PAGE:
In September 2009, the EEOC brought an enforcement action in district court on behalf of Woods, claiming sexual harassment and retaliation under Title VII. Following a three-day trial, the jury returned a verdict in favor of Woods on the harassment claim and in favor of Boh Brothers on the retaliation claim.   The jury awarded Woods $200,000 in compensatory damages and $250,000 in punitive damages, the former of which the court reduced to $50,000 in compliance with the statutory damages cap.  42 U.S.C. § 1981a(b)(3)(D).  Boh Brothers filed a renewed motion for judgment as a matter of law following entry of judgment, which the court denied.   Boh Brothers timely appealed.   Only the sexual harassment, or hostile work environment, claim is before us.


We review de novo a denial of a motion for judgment as a matter of law.   Pineda v. United Parcel Serv., Inc., 360 F.3d 483, 486 (5th Cir.2004).   Such a motion should be granted if “a reasonable jury would not have a legally sufficient evidentiary basis to find for the [non-moving] party.”   Fed.R.Civ.P. 50(a)(1).

Title VII of the Civil Rights Act of 1964 makes it “an unlawful employment practice for an employer ․ to discriminate against any individual with respect to his compensation, terms, conditions, or privileges of employment, because of such individual's race, color, religion, sex, or national origin.”   42 U.S.C. § 2000e–2(a)(1).   Sexual harassment is a form of discriminatory treatment under Title VII. Meritor Sav. Bank, FSB v. Vinson, 477 U.S. 57, 63–67 (1979).   We first must determine whether Wolfe's conduct constituted sex discrimination prohibited under Title VII. If we conclude that it did, we then must decide whether that conduct created a hostile work environment.  La Day v. Catalyst Tech., Inc., 302 F.3d 474, 478 (5th Cir.2002).

The EEOC's case depends on the proposition that sex stereotyping by a member of the same sex can constitute sexual harassment under Title VII. Its theory is that Wolfe harassed Woods because Woods did not, in Wolfe's view, conform to the male stereotype.   Boh Brothers counters that same-sex stereotyping, even assuming it was present here, cannot constitute sexual harassment under Title VII because it is not one of the three evidentiary paths established to show same-sex harassment by Oncale v. Sundowner Offshore Services, Inc., 523 U.S. 75 (1998).

Oncale is the first Supreme Court case to address whether workplace harassment violates Title VII when the harasser and the harassed employee are of the same sex.   The Court explained that the same inference drawn in most male-female harassment situations-that proposals of sexual activity would not have been made had the employee been of the same sex as the harasser-“would be available to a plaintiff alleging same-sex harassment, if there were credible evidence that the harasser was homosexual.”  Id. at 80.   The Court further explained that “harassing conduct need not be motivated by sexual desire to support an inference of discrimination on the basis of sex.”  Id. A same-sex harassment plaintiff might also show that “the harasser is motivated by general hostility to the presence of [members of the same sex] in the workplace,” or “offer direct comparative evidence about how the alleged harasser treated members of both sexes in a mixed-sex workplace.”  Id. at 80–81.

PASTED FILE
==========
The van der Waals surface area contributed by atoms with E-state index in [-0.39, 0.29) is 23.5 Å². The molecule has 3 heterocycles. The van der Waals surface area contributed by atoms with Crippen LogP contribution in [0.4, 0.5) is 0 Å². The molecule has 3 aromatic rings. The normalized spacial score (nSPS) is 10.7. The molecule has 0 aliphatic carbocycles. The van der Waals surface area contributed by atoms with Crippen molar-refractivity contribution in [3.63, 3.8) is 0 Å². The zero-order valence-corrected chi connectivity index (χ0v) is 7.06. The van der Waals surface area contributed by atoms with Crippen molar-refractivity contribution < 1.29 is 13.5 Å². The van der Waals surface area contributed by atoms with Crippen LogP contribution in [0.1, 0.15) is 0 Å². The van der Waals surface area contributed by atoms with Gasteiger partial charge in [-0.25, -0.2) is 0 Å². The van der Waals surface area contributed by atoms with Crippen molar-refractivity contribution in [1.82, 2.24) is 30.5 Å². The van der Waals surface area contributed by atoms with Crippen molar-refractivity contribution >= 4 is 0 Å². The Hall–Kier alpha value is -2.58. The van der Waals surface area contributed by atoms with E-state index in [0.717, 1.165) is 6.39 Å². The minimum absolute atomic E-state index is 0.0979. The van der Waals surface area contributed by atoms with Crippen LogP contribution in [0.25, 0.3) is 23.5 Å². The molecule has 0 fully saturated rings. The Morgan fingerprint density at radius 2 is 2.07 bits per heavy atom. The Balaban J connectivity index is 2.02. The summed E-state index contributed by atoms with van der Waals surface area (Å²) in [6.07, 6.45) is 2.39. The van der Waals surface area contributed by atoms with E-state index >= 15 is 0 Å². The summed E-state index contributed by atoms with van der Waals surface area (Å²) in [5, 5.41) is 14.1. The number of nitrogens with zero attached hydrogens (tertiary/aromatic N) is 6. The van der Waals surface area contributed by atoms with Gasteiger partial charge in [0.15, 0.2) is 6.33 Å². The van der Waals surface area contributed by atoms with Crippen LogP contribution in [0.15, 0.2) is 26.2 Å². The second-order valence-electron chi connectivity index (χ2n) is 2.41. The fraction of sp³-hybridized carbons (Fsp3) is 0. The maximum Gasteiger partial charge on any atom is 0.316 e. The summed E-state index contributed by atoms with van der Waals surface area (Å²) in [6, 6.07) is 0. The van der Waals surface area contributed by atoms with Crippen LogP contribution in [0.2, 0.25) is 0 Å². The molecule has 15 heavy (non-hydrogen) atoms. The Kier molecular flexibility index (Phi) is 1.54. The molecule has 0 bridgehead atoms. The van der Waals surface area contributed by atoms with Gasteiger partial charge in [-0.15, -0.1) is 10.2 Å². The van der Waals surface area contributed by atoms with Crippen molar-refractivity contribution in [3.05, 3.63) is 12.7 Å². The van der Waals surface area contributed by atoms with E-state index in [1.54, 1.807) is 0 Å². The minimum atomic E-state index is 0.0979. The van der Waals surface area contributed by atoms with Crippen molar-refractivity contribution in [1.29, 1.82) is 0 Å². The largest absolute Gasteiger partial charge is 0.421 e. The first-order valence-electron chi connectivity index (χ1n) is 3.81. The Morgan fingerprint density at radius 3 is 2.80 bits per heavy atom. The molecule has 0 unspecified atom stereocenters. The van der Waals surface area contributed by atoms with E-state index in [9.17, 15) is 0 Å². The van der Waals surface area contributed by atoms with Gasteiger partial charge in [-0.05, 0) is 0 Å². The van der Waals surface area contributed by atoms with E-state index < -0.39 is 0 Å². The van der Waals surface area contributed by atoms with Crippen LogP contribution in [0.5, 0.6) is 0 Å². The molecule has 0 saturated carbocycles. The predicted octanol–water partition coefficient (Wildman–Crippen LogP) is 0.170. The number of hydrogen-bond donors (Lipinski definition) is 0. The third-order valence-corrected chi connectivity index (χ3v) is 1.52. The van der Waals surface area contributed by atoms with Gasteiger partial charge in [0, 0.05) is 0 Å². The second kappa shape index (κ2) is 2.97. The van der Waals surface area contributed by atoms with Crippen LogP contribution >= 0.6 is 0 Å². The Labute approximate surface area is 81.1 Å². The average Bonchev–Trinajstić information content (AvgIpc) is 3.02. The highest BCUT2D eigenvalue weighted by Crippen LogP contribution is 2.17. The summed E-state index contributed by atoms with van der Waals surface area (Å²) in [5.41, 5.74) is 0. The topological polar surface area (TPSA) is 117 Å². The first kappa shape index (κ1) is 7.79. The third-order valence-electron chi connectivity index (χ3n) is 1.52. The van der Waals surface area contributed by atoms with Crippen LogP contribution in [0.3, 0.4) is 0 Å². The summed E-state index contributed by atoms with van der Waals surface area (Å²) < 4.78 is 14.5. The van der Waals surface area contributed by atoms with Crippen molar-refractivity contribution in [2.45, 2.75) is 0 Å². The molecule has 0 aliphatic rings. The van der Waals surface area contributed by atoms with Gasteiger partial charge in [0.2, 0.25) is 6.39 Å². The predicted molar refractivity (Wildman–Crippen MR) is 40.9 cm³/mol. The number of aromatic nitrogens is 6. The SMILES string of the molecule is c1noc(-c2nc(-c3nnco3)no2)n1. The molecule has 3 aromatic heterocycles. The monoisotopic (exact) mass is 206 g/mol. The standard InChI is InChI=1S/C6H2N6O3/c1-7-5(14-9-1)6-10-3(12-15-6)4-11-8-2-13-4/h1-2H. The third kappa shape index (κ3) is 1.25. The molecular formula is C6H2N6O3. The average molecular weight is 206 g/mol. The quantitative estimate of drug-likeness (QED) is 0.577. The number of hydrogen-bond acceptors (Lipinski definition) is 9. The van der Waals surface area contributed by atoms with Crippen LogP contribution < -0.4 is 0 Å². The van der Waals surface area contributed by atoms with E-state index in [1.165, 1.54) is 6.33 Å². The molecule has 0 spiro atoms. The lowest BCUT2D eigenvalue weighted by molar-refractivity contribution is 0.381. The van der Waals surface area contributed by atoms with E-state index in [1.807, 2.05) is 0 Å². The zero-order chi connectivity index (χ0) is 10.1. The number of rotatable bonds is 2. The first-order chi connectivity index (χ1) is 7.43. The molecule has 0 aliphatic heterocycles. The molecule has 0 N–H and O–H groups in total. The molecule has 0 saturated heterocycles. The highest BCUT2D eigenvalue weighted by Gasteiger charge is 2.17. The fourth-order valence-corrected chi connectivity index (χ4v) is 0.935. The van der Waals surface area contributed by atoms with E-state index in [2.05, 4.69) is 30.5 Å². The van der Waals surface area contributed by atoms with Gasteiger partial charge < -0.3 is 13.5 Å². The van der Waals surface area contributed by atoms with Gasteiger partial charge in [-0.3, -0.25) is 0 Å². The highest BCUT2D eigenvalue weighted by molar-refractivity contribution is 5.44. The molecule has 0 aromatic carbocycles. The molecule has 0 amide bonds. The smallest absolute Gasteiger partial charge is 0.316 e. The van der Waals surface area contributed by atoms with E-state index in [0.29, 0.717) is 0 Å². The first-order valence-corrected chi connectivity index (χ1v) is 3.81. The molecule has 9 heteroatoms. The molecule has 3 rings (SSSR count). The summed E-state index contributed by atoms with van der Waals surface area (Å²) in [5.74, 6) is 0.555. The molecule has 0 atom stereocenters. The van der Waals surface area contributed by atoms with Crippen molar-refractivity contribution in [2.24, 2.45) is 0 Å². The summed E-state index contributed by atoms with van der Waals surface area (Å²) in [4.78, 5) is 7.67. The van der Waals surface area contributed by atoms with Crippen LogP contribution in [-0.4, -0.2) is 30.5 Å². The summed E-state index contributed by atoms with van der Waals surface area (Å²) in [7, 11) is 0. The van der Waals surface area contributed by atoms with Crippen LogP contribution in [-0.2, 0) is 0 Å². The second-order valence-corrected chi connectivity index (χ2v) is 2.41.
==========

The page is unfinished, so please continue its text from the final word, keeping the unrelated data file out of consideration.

Our court has not before been presented the question whether Oncale 's enumerating the above three forms of same-sex harassment excludes other possible forms, such as the alleged sex stereotyping, which is at issue in this appeal.   Rather, our prior cases have involved only Oncale 's first form of same-sex harassment, proposals of sexual activity.   See Cherry v. Shaw Coastal, Inc., 668 F.3d 182 (5th Cir.2012);  Love v. Motiva Enters.   LLC, 349 F. App'x 900 (5th Cir.2009) (unpublished);  Russell v. Univ. of Tex. of the Permian Basin, 234 F. App'x 195 (5th Cir.2007) (unpublished);  Noto v. Regions Bank, 84 F. App'x 399 (5th Cir.2003) (unpublished);  La Day, 302 F.3d 474 (5th Cir.2002).   And although other circuits uniformly have allowed evidence of sex stereotyping in considering discrimination claims under Title VII,1 there is at least some resistance to allowing, in same-sex harassment suits, evidence that does not fall within any Oncale category.   Compare Wasek v. Arrow Energy Servs., Inc., 682 F.3d 463, 2012 WL 2330824, at *3–4 (6th Cir. June 20, 2012) (treating three Oncale forms of same-sex harassment as exclusive), with Nichols v. Azteca Rest. Enters., Inc., 256 F.3d 864, 874 (9th Cir.2001) (allowing same-sex harassment claim by man who was “discriminated against for acting too feminine”).